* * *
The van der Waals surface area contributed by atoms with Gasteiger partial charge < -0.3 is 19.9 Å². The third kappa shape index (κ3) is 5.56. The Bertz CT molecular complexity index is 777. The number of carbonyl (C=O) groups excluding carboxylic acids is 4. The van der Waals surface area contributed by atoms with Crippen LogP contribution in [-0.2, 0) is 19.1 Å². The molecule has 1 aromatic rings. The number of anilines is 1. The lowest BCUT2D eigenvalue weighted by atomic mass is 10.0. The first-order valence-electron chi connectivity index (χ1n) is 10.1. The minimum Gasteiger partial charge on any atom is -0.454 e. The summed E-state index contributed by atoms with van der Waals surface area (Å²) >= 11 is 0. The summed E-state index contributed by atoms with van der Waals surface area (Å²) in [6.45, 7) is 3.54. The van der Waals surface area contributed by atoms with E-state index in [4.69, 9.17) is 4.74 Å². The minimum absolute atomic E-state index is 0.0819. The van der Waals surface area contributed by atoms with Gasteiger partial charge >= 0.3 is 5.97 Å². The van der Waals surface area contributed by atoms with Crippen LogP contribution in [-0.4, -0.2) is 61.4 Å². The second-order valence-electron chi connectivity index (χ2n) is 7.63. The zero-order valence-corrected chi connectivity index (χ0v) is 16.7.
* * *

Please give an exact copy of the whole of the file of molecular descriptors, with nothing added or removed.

The van der Waals surface area contributed by atoms with Gasteiger partial charge < -0.3 is 19.9 Å². The third kappa shape index (κ3) is 5.56. The Bertz CT molecular complexity index is 777. The number of carbonyl (C=O) groups excluding carboxylic acids is 4. The van der Waals surface area contributed by atoms with Crippen LogP contribution in [-0.2, 0) is 19.1 Å². The molecule has 1 aromatic rings. The number of anilines is 1. The lowest BCUT2D eigenvalue weighted by atomic mass is 10.0. The first-order valence-electron chi connectivity index (χ1n) is 10.1. The minimum Gasteiger partial charge on any atom is -0.454 e. The summed E-state index contributed by atoms with van der Waals surface area (Å²) >= 11 is 0. The summed E-state index contributed by atoms with van der Waals surface area (Å²) in [6.45, 7) is 3.54. The van der Waals surface area contributed by atoms with E-state index in [4.69, 9.17) is 4.74 Å². The minimum absolute atomic E-state index is 0.0819. The van der Waals surface area contributed by atoms with Gasteiger partial charge >= 0.3 is 5.97 Å². The van der Waals surface area contributed by atoms with Crippen LogP contribution in [-0.4, -0.2) is 61.4 Å². The second-order valence-electron chi connectivity index (χ2n) is 7.63. The zero-order valence-corrected chi connectivity index (χ0v) is 16.7.